I thought Batonga was... okay. Not great, just okay. The thing that I enjoyed the most about the play was the dancing. And there was lots of it. I loved the vibrancy and energy of it all, the dancers cartwheeling and somersaulting over each other. The acting was pretty good, but the outstanding actor for me was Bola Atotiyebi who plays Auntie.

Some things I wasn’t crazy about, like the narrator sometimes giving us unnecessary exposition. The narrator served the purpose of summarising bits of the story that couldn’t be dramatized in the play’s 75-minute running time, and this she did well. But there was no need for her to tell us something like ‘Abike was scared, humiliated!’ when Abike was on stage showing us just that, and better than any words could describe. Also, while I like musicals, I prefer ones where the actors do the singing. With Batonga it was mostly songs we know being played through speakers. This probably wasn’t a problem for most people though, and it would certainly have worked better if the breaks between music, the narrator’s exposition and the actors’ dialogue were better coordinated. These three constantly clashing into each other was not very pleasant.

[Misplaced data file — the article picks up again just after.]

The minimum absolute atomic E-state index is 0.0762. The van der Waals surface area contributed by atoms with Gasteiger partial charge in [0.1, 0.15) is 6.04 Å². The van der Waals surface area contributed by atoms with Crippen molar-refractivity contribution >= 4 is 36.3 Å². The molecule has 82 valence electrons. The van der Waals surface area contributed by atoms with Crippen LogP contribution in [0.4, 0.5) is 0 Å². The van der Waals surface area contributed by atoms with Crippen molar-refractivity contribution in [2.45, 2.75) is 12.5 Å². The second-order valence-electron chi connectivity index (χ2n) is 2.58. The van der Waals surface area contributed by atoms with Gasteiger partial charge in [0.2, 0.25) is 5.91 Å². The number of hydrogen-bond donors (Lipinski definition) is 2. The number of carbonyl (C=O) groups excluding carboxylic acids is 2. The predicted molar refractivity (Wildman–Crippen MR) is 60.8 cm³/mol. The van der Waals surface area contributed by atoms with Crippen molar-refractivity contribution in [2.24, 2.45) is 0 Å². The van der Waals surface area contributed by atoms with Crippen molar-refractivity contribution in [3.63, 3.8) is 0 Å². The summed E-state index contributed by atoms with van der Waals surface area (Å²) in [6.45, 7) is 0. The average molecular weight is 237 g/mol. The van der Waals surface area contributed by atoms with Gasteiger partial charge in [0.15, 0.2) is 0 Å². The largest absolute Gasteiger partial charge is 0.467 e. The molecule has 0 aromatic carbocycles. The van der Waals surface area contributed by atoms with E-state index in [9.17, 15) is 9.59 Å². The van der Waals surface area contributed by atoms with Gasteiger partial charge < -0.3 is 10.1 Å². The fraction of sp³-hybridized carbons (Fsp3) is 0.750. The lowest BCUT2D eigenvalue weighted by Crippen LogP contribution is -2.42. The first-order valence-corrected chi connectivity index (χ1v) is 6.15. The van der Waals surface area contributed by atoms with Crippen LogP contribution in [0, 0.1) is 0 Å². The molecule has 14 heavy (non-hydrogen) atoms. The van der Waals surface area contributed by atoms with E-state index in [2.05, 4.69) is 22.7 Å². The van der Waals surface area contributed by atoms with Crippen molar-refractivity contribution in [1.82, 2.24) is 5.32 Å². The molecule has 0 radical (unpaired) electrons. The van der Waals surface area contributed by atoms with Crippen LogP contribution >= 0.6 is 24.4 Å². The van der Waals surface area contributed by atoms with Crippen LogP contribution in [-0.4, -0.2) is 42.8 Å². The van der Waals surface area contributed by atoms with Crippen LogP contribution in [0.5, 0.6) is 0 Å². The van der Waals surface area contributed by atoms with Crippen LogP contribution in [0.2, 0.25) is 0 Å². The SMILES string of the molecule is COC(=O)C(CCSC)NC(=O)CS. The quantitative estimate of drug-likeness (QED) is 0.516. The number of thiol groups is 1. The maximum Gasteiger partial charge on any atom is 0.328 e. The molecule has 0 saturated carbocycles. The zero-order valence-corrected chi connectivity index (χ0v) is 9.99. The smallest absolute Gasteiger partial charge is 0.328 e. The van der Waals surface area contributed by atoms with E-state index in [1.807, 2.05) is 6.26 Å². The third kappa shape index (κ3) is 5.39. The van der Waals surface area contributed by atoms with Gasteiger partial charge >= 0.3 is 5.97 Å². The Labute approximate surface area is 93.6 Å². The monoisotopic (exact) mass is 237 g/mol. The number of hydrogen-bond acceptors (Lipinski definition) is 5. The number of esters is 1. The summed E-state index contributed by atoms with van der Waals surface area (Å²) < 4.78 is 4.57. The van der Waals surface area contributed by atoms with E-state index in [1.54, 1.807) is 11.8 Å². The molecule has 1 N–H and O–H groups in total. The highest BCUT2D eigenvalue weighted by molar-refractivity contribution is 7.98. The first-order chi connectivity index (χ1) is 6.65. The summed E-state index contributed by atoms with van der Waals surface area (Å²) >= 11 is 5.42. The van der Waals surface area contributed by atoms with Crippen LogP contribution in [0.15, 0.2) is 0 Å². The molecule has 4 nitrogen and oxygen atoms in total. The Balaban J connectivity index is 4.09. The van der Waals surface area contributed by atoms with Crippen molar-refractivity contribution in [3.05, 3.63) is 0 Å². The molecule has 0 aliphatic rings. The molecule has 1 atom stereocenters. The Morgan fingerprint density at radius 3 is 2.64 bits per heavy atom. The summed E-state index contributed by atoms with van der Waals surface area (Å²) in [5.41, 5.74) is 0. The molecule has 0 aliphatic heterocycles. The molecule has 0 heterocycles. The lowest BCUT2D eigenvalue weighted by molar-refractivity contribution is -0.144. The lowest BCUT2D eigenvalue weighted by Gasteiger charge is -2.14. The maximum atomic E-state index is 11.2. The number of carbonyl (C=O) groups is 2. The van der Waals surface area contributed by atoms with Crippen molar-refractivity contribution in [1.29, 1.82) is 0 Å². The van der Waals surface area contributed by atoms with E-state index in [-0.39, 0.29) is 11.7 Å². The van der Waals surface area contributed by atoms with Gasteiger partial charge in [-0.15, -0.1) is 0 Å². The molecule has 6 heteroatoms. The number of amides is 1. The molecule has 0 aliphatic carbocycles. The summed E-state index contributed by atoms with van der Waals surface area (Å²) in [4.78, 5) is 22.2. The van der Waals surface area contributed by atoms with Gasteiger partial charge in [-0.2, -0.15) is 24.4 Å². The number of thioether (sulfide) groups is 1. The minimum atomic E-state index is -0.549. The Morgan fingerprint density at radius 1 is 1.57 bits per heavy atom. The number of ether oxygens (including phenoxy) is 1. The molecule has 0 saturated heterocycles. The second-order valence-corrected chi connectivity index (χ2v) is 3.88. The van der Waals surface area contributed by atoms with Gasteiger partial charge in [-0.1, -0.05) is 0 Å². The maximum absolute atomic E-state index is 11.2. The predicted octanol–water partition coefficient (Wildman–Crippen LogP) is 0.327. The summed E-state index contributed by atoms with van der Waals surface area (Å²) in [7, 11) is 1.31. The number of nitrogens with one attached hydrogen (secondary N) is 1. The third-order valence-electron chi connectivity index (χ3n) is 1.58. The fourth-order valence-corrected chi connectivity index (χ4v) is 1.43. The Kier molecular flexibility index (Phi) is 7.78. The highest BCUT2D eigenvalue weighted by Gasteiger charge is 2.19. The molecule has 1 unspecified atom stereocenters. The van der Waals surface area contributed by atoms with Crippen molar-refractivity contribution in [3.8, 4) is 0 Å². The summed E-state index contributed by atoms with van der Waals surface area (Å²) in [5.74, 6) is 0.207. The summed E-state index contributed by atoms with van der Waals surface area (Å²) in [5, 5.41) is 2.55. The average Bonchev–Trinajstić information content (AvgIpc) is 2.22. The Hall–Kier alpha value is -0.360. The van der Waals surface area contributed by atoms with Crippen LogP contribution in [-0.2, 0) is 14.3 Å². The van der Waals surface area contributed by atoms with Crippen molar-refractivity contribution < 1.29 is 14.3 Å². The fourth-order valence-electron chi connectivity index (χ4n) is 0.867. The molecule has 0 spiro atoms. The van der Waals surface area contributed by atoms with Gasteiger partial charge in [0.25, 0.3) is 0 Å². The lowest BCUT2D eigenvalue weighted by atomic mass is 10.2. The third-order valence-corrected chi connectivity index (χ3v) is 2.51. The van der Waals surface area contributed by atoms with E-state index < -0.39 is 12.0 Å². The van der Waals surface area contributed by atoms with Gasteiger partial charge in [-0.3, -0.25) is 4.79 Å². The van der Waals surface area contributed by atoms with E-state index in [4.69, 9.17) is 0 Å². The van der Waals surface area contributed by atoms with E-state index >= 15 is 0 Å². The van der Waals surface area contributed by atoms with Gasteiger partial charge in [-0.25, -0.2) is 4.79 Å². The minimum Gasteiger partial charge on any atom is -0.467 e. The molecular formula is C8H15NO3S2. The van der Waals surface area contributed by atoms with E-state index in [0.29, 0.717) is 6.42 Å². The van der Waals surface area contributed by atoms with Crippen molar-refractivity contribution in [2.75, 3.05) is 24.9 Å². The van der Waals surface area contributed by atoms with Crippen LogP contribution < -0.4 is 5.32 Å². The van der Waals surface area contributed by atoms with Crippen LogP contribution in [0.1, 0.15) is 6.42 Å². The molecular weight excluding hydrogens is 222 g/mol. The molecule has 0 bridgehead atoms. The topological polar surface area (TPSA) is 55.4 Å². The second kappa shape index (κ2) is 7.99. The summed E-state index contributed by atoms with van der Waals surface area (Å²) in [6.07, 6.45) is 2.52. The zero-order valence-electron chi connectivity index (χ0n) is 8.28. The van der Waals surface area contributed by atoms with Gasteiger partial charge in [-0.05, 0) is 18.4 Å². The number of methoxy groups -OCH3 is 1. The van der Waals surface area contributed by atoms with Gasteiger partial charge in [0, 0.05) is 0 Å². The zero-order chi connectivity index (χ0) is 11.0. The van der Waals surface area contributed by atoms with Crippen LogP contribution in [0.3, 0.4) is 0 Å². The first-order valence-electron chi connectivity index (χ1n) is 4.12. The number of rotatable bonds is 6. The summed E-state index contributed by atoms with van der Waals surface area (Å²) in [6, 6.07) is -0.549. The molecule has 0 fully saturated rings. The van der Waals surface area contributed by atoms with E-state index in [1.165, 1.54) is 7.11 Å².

Also, certain story elements bothered me. Like why does Rachel have to, quite suddenly, fall for Olu at some point? I found this unnecessary, and all the more so because it goes absolutely nowhere. Maybe the idea is that her ‘falling in love’ is what gets her to confess the truth about Abike’s situation to him. But surely this could have been achieved some other way without needing such an obvious plot device.